Clash over Mexican truck program sure to continue as project extended

WASHINGTON — U.S. transport officials keep on shrugging off attempts by political opponents and politicians to sink the controversial Mexican truck pilot project.

The one-year cross-border trucking demonstration project, which allows select Mexican carriers to haul freight beyond the longstanding 20-mile commercial restriction zone at the border, will be extended for two years, announced Federal Motor Carrier Safety Administrator John H. Hill,

The announcement comes days after a bill was introduced in Congress to halt the controversial program. Last week, the House Transportation and Infrastructure Committee approved HR 6630, which orders the Department of Transportation to terminate a pilot program for Mexican motor carriers.

If passed into law, the bill will restrict the DOT from granting authority to allow any more Mexico-based motor carriers to operate beyond the commercial zone after Sept. 6. The next step is for the bill to be voted on by the full House next month.

The move is the second major effort by Congress to halt the program. Earlier this year, the Senate voted 75 to 23 and the House voted 411 to 3 to keep the border closed to Mexican trucks. However, the DOT kept it going anyway, arguing that the previous bill’s language refers to funds "to establish" a program, and doesn’t apply to the program already underway.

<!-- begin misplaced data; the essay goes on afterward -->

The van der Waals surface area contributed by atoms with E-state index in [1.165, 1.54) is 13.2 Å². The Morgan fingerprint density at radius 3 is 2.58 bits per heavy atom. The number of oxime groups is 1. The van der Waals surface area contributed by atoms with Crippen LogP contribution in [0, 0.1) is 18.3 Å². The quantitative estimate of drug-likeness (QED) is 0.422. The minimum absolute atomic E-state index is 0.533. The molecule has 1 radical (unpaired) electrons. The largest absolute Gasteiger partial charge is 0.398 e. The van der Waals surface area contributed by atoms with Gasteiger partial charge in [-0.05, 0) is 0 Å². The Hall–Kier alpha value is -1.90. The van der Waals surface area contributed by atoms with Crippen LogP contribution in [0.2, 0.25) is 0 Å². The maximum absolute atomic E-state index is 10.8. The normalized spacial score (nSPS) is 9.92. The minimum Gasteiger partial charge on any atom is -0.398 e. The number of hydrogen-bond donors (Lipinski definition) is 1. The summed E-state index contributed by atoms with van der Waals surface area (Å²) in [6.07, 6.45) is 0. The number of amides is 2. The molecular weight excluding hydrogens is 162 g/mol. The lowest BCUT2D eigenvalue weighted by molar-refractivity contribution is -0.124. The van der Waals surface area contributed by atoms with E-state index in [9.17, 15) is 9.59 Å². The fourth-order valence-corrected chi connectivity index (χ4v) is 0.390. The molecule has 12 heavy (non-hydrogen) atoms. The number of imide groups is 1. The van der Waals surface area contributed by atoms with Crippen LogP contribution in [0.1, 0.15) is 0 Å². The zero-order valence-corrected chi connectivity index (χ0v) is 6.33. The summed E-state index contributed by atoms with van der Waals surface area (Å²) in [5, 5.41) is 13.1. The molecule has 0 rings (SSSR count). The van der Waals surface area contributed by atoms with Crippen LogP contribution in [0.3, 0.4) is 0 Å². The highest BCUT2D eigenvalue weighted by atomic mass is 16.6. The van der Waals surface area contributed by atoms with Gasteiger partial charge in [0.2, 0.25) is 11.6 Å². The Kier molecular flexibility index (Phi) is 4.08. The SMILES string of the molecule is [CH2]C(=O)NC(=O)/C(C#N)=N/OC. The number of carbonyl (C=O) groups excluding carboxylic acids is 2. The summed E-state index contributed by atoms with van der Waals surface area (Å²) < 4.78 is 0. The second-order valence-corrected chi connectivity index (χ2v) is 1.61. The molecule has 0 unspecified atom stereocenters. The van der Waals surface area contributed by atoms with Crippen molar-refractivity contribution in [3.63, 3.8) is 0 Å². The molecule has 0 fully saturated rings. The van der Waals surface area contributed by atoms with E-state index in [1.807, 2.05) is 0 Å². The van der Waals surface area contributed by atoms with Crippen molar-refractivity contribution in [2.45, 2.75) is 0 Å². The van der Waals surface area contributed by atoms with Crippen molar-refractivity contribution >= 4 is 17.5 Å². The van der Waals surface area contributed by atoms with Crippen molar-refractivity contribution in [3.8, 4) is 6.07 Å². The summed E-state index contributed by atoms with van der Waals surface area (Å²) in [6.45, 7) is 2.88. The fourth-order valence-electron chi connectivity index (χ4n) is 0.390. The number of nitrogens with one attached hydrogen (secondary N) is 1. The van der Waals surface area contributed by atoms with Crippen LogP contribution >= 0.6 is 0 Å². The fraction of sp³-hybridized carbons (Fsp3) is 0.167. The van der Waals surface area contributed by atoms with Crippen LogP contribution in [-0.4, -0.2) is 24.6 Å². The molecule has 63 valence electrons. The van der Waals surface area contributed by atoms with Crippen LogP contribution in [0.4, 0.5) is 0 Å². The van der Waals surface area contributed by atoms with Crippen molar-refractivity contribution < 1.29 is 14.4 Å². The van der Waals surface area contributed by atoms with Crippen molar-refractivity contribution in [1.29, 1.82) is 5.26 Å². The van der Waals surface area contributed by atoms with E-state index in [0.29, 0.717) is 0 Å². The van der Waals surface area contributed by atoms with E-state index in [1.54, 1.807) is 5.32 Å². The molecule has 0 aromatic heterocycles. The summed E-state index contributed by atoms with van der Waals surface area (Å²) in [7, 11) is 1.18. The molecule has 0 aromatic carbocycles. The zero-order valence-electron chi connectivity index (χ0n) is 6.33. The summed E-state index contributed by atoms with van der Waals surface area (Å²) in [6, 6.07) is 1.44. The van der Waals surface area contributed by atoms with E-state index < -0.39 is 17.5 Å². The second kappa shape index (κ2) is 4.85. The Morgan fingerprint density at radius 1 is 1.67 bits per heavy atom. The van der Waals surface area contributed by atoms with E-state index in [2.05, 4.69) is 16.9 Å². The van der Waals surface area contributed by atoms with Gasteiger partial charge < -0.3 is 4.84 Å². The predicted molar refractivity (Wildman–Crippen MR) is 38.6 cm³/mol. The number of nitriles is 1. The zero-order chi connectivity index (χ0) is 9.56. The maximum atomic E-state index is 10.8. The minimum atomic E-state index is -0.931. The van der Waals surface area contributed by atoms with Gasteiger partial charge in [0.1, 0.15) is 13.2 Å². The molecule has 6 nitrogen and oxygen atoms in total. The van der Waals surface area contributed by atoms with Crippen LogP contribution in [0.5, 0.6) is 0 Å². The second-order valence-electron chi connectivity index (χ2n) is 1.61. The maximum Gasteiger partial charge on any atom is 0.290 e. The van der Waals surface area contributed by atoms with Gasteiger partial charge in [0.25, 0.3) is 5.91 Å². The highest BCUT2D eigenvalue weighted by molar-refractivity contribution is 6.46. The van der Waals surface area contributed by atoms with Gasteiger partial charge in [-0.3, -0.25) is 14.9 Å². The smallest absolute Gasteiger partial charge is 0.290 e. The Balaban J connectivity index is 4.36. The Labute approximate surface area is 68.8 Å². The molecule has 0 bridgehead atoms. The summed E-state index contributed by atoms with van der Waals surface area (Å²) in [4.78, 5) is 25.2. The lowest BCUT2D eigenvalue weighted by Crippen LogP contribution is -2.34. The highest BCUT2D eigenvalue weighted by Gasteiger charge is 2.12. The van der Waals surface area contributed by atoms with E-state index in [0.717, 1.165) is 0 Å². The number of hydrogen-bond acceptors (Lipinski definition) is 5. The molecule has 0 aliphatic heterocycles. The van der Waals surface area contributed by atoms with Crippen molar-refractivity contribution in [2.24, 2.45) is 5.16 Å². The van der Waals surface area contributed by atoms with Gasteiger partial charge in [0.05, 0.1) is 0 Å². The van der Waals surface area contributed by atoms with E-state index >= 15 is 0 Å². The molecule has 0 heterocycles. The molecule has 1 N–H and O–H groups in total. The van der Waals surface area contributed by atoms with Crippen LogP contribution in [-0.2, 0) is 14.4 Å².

The new legislation, if passed, would eliminate that loophole, however.

The FMCSA admits the Mexican truck program
has been limited by the uncertainty of its longevity.

Defending the program in his statement, Hill said, "FMCSA has adhered to the law and exceeded requirements established by Congress, both safety and otherwise, for implementing our obligations under NAFTA. To date, the project has shown that U.S. and Mexican carriers can engage in cross-border trucking operations in compliance with applicable laws and with no compromise to public safety or security. In fact, Mexican trucks and drivers have established compliance rates equal or better to those of U.S. trucks and drivers."

However, he did admit that carriers have been scared off from the program because of the controversy surrounding it.

"…(The) participation has been limited by the uncertainty of the project’s longevity," he said. "A number of potential companies have been unwilling to invest the time and resources necessary to participate due to uncertainties concerning the project’s longevity.

"We intend this extension to reassure trucking companies that they will have sufficient time to realize a return on their investment, and we anticipate additional participation with this extra time. The extension will ensure that the demonstration project can be reviewed and evaluated on the basis of a more comprehensive body of data."

The Owner-Operator Independent Drivers Association (OOIDA), which along with the Teamsters and a handful of special interest groups, has been actively fighting the Mexican truck program, said the FMCSA’s newest move was unfortunate, but not surprising.

"When it comes to this program, the administration has flaunted the will of Congress and certainly the will of the American people and has callous disregard for America’s trucking industry," said OOIDA executive VP Todd Spencer. 

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